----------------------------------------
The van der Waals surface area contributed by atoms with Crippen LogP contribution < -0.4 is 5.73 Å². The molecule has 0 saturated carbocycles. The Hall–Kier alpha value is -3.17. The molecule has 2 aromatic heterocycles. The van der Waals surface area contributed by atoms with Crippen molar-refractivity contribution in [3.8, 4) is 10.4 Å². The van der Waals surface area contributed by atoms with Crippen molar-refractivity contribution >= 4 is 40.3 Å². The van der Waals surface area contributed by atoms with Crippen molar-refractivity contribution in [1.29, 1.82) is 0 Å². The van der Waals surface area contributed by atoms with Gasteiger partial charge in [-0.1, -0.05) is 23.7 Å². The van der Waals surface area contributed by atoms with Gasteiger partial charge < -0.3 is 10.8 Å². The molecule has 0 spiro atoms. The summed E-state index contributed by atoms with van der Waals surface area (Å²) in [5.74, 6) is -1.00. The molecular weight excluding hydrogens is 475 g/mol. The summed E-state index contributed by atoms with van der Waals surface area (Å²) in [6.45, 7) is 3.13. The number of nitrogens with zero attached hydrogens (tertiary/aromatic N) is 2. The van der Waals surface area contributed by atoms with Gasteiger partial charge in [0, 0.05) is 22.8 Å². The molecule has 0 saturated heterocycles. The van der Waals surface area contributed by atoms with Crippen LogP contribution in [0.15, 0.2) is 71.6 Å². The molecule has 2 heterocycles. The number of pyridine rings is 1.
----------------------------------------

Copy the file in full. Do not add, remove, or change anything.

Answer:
The van der Waals surface area contributed by atoms with Crippen LogP contribution < -0.4 is 5.73 Å². The molecule has 0 saturated carbocycles. The Hall–Kier alpha value is -3.17. The molecule has 2 aromatic heterocycles. The van der Waals surface area contributed by atoms with Crippen molar-refractivity contribution in [3.8, 4) is 10.4 Å². The van der Waals surface area contributed by atoms with Crippen molar-refractivity contribution >= 4 is 40.3 Å². The van der Waals surface area contributed by atoms with Crippen molar-refractivity contribution in [1.29, 1.82) is 0 Å². The van der Waals surface area contributed by atoms with Gasteiger partial charge in [-0.1, -0.05) is 23.7 Å². The van der Waals surface area contributed by atoms with Gasteiger partial charge < -0.3 is 10.8 Å². The molecule has 0 spiro atoms. The summed E-state index contributed by atoms with van der Waals surface area (Å²) in [5.74, 6) is -1.00. The molecular weight excluding hydrogens is 475 g/mol. The summed E-state index contributed by atoms with van der Waals surface area (Å²) in [6.45, 7) is 3.13. The number of nitrogens with zero attached hydrogens (tertiary/aromatic N) is 2. The van der Waals surface area contributed by atoms with Gasteiger partial charge in [0, 0.05) is 22.8 Å². The molecule has 0 saturated heterocycles. The van der Waals surface area contributed by atoms with Crippen LogP contribution in [0.15, 0.2) is 71.6 Å². The molecule has 2 heterocycles. The number of pyridine rings is 1.